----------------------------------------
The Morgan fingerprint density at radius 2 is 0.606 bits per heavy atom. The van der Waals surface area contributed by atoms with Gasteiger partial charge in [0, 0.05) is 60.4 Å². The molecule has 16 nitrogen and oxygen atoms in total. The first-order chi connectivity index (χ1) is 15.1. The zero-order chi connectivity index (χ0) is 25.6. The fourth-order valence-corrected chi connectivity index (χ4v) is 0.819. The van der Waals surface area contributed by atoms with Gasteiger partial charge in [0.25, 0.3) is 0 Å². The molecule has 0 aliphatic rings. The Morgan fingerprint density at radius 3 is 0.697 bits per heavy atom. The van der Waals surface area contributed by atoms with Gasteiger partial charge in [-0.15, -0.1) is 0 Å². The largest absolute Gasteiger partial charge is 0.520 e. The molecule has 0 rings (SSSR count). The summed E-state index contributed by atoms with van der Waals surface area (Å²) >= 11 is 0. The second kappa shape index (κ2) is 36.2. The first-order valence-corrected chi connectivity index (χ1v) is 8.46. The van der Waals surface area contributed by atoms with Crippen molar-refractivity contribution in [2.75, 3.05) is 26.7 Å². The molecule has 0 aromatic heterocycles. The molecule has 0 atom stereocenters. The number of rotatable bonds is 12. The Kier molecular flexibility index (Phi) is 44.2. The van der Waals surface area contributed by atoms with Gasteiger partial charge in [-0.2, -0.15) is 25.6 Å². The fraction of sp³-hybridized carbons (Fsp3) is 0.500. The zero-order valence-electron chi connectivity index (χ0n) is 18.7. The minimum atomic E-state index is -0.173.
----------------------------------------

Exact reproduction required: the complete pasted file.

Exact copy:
The Morgan fingerprint density at radius 2 is 0.606 bits per heavy atom. The van der Waals surface area contributed by atoms with Gasteiger partial charge in [0, 0.05) is 60.4 Å². The molecule has 16 nitrogen and oxygen atoms in total. The first-order chi connectivity index (χ1) is 15.1. The zero-order chi connectivity index (χ0) is 25.6. The fourth-order valence-corrected chi connectivity index (χ4v) is 0.819. The van der Waals surface area contributed by atoms with Gasteiger partial charge in [0.25, 0.3) is 0 Å². The molecule has 0 aliphatic rings. The Morgan fingerprint density at radius 3 is 0.697 bits per heavy atom. The van der Waals surface area contributed by atoms with Gasteiger partial charge in [-0.15, -0.1) is 0 Å². The largest absolute Gasteiger partial charge is 0.520 e. The molecule has 0 rings (SSSR count). The summed E-state index contributed by atoms with van der Waals surface area (Å²) >= 11 is 0. The second kappa shape index (κ2) is 36.2. The first-order valence-corrected chi connectivity index (χ1v) is 8.46. The van der Waals surface area contributed by atoms with Crippen molar-refractivity contribution in [2.75, 3.05) is 26.7 Å². The molecule has 0 aromatic heterocycles. The molecule has 0 atom stereocenters. The number of rotatable bonds is 12. The Kier molecular flexibility index (Phi) is 44.2. The van der Waals surface area contributed by atoms with Gasteiger partial charge in [-0.2, -0.15) is 25.6 Å². The fraction of sp³-hybridized carbons (Fsp3) is 0.500. The zero-order valence-electron chi connectivity index (χ0n) is 18.7. The minimum atomic E-state index is -0.173.